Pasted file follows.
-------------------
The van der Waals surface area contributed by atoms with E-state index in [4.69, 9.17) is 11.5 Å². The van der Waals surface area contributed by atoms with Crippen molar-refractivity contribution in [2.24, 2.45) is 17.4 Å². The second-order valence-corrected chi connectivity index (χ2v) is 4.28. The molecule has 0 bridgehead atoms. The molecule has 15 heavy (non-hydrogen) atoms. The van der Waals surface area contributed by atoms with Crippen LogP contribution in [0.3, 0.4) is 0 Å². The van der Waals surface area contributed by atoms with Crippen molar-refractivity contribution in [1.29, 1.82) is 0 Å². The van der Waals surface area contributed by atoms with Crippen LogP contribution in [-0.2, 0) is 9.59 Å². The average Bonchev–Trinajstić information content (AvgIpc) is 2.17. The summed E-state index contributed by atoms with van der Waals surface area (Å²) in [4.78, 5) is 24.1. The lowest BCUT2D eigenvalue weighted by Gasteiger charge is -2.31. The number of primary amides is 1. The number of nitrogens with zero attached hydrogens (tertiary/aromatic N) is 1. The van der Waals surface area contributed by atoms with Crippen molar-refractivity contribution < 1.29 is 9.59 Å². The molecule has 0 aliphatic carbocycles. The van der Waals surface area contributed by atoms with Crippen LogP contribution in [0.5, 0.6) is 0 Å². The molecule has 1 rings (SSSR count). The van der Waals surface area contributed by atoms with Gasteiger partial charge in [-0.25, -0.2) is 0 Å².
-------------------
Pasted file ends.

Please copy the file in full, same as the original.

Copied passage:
The van der Waals surface area contributed by atoms with E-state index in [4.69, 9.17) is 11.5 Å². The van der Waals surface area contributed by atoms with Crippen molar-refractivity contribution in [2.24, 2.45) is 17.4 Å². The second-order valence-corrected chi connectivity index (χ2v) is 4.28. The molecule has 0 bridgehead atoms. The molecule has 15 heavy (non-hydrogen) atoms. The van der Waals surface area contributed by atoms with Crippen LogP contribution in [0.3, 0.4) is 0 Å². The van der Waals surface area contributed by atoms with Crippen molar-refractivity contribution in [1.29, 1.82) is 0 Å². The van der Waals surface area contributed by atoms with Crippen LogP contribution in [-0.2, 0) is 9.59 Å². The average Bonchev–Trinajstić information content (AvgIpc) is 2.17. The summed E-state index contributed by atoms with van der Waals surface area (Å²) in [4.78, 5) is 24.1. The lowest BCUT2D eigenvalue weighted by Gasteiger charge is -2.31. The number of primary amides is 1. The number of nitrogens with zero attached hydrogens (tertiary/aromatic N) is 1. The van der Waals surface area contributed by atoms with Crippen molar-refractivity contribution < 1.29 is 9.59 Å². The molecule has 0 aliphatic carbocycles. The van der Waals surface area contributed by atoms with Crippen LogP contribution in [0.5, 0.6) is 0 Å². The molecule has 1 rings (SSSR count). The van der Waals surface area contributed by atoms with Gasteiger partial charge in [-0.25, -0.2) is 0 Å².